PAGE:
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Who's rights are right?

Napthens - December 8th 2016

Northern Ireland is the only place in the UK where same sex marriage is against the law. The potential for the conflict between the rights of the Lesbian Gay Bisexual and Transgender (LGBT) community and the religious community has been a long feature of public debate in Northern Ireland. In the midst of heated alternate political opinions, the Northern Ireland Court of Appeal handed down its judgment on the 24th October in the so called ‘Gay Cakes’ case; Lee v McArthur and Ashers Baking Company Limited (“Ashers Bakery”).

Ashers Bakery is a baking company headed by Mr and Mrs McArthur. They accepted an order from Mr Lee to provide a cake with a picture of Sesame Street characters Bert and Ernie bearing the slogan 'Support Gay Marriage'. On reflection Mrs McArthur felt that as devout Christians, who consider homosexuality a sin, making this cake would be hostile to their own beliefs and thus contacted Mr Lee to cancel the order and provided a refund.  Mr Lee successfully obtained his requested cake from another establishment and in time for its intended purpose.

The Equality Commission for Northern Ireland subsequently wrote to Mr and Mrs McArthur indicating that Ashers Bakery had breached equality laws and requiring them to make a payment in damages to Mr Lee for breach of a statutory duty about the provision of goods, facilities and services.

The accused breach related to the Equality Act (Sexual Orientation) Regulations 2006:

Discrimination on grounds of sexual orientation

3.—(1) For the purposes of these Regulations, a person (“A”) discriminates against another person (“B”) if —

(a) on grounds of sexual orientation, A treats B less favourably than he treats or would treat other persons; or

(b) A applies to B a provision, criterion or practice which he applies or would apply equally to persons not of the same sexual orientation as B; but —

(i) which puts or would put persons of the same sexual orientation as B at a particular disadvantage when compared with other persons;

(ii) which puts B at a disadvantage; and

(iii) which A cannot show to be a proportionate means of achieving a legitimate aim;

(2) A comparison of B’s case with that of another person under paragraph (1) must be such that the relevant circumstances in the one case are the same, or not materially different, in the other.

Goods Facilities and Services

5.—(1) It is unlawful for any person concerned with the provision (for payment or not) of goods, facilities or services to the public or a section of the public to discriminate against a person who seeks to obtain or use those goods, facilities or services —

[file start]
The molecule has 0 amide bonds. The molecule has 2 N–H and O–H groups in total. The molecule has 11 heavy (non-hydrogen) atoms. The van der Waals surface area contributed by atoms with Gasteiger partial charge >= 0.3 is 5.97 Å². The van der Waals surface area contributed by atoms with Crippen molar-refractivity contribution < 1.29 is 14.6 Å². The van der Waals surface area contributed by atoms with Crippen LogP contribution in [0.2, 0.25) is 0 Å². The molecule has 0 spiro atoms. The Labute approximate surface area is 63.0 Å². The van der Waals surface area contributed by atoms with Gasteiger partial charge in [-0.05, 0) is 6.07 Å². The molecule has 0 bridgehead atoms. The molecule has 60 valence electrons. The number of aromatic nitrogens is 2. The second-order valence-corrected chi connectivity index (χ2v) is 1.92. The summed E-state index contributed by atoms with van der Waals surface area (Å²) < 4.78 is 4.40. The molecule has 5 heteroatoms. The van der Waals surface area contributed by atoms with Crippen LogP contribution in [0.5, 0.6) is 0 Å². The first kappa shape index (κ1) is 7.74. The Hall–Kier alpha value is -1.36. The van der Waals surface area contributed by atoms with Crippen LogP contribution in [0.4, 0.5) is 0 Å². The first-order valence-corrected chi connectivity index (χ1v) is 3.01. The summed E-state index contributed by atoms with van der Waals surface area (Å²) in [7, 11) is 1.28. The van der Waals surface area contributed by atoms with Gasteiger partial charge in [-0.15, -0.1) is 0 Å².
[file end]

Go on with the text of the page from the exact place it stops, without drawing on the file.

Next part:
(a) by refusing or deliberately omitting to provide him with any of them

The Court sought to answer two necessary questions to determine whether there had been (direct) discrimination. First, had there been less favourable treatment to a protected group? Second was the protected characteristic the reason why? The Court found:

“The benefit from the slogan could only accrue to gay or bisexual people. The appellants would not have objected to a cake carrying the message ‘Support Heterosexual Marriage’… There was an exact correspondence between those of the particular sexual orientation and those whom the message supported the right to marry.  This was a case of association with the gay and bisexual community and the protected personal characteristic was the sexual orientation of that community. Accordingly this was direct discrimination.”

The McArthurs put forward that their own Human Rights were engaged under Article 9 (freedom of thought, expression and religion) and Article 10 (freedom of expression). They argued that the Court should strike a balance between their rights and the prohibition on discrimination arising from sexual orientation in the provision of goods, facilities or services. The Court rightly engaged the view that Article 9 is limited to the extent that it pursues a legitimate aim which is proportionate to the means employed.

Their finding was that the McArthurs were not endorsing or promoting gay marriage by providing icing on a cake donning the slogan as requested, nor were they associating themselves with such a message. On this basis the McArthurs’ refusal to complete the order was discriminatory. Similarly no further issues were engaged under Article 10.

This is not, as the media has splashed, demonstrative that rights linked to sexuality will prevail where there is a conflict with religious belief. Regulation 16 of the 2006 Regulations specifically excludes its application to religious organisations and operations other than those organisations and operations that are solely commercial (such as Ashers Bakery). Furthermore the Court recognised that if the bakery would not have made any cake with a political or religious meaning then there would be no direct discrimination.

This case should serve as a warning for business owners wishing to assert their beliefs in the commercial sphere on the unexpecting consumer; if you open your doors you must let everyone in.